They circled the room, surveying everything. I had been spending most of my time over the last two years with my fiancée, Paola, in London. We had got engaged six months earlier, and been preparing for our wedding and the birth of our child in four months time, and I had never really settled in at my mother’s house.

I could sense their frustration as they took stock of the mess in my small room. Heaps of books sat on the floor beside stacks of videos and DVDs and an untidy pile of laundry. I had not organized my desk for months, and it was covered with old newspapers, notebooks and videotapes.

All journalists working in Iran have to be accredited by Ershad, shorthand for the Ministry of Culture and Islamic Guidance and I had given my mother’s address as my

place of work. They thought they were going to find an office at my mother’s house. Instead, they were picking through piles of underwear.

“If you want, I can organize things and you can come back tomorrow,” I said with a sorry smile.

“Zerto pert nakon, stop talking shit,” Rosewater said sharply. “Sit down and shut up. One more word, and I’ll beat you so badly, I’ll make your mother mourn for you.” He scratched his side under his jacket, revealing the gun strapped to his body. I sat down, feeling my body grow heavy with fear.

I, like most Iranians, knew of far too many people - writers, reformists, activists - who had been woken up like this, and then taken somewhere and murdered.

I thought of my father, my sister, each arrested and imprisoned by previous regimes, I thought of my mother, who had been forced to live through all this twice before. I could hear my mother’s voice in the kitchen, and my fear was joined by an overwhelming sense of guilt. How could my mother go through this again? Why hadn’t I been more careful? Why hadn’t I left Iran sooner.

“Would you like some tea?” I heard her ask one of the men in the kitchen.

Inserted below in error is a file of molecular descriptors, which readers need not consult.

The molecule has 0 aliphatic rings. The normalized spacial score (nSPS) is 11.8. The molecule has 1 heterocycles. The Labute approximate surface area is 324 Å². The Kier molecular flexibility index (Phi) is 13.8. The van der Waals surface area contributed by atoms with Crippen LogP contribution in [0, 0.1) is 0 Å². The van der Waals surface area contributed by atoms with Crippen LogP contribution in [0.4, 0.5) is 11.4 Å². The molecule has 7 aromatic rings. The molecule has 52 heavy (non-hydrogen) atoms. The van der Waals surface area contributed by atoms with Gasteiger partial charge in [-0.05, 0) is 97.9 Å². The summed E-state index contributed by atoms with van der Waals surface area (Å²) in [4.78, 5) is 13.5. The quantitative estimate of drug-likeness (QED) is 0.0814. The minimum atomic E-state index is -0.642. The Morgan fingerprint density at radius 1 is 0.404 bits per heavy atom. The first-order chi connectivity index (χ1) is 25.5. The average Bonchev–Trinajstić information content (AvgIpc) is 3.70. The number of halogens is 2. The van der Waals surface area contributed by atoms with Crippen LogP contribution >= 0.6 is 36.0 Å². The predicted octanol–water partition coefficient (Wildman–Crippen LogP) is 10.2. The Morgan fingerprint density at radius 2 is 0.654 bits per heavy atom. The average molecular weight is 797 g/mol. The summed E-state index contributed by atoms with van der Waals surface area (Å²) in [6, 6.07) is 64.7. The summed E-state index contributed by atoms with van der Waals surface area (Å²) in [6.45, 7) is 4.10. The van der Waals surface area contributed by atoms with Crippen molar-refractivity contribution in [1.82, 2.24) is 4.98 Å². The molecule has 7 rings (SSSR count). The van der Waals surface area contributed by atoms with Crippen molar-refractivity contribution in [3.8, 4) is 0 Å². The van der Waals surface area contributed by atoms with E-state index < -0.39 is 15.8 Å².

“No, thank you.”

“Why not? It seems that you are going to be here for a while. You should have some tea,” she said.

“No, really. I don’t want to impose.”

I heard my mother laugh. “You arrived at my house at 8 a.m. You are going through my son’s personal belongings. I am going to have to put everything back in order after you leave. What do you mean you do not want to impose?”

The man ignored the question. “Madam, please put on your scarf,” he said.

Though I could not see my mother’s face, I could imagine the condescending look she was giving him at that moment.

My mother’s unveiled hair was illegal under Islamic law. I knew her obeying of the Revolutionary Guards’ order half-heartedly, was her attempt at defiance.

She was telling them that while they may be able to control her body, they could never control her mind. The Guards rightly thought of my mother and me as parts of “the other Iran,” a nation who did not want to be the subjects of an Islamic ruler, and wanted to live in a democracy.

“I am 83 years old. Why should I put on my scarf?”

My mother’s name is Molook. Growing up, we called her Molook joon, which in Persian, means dear Molook. Because my older brother, Babak, couldn’t pronounce the K, he called her Moloojoon. The name stuck, and it is this name I used as I called out to her, doing my best to keep my voice from trembling. “Please. Don’t argue with them.”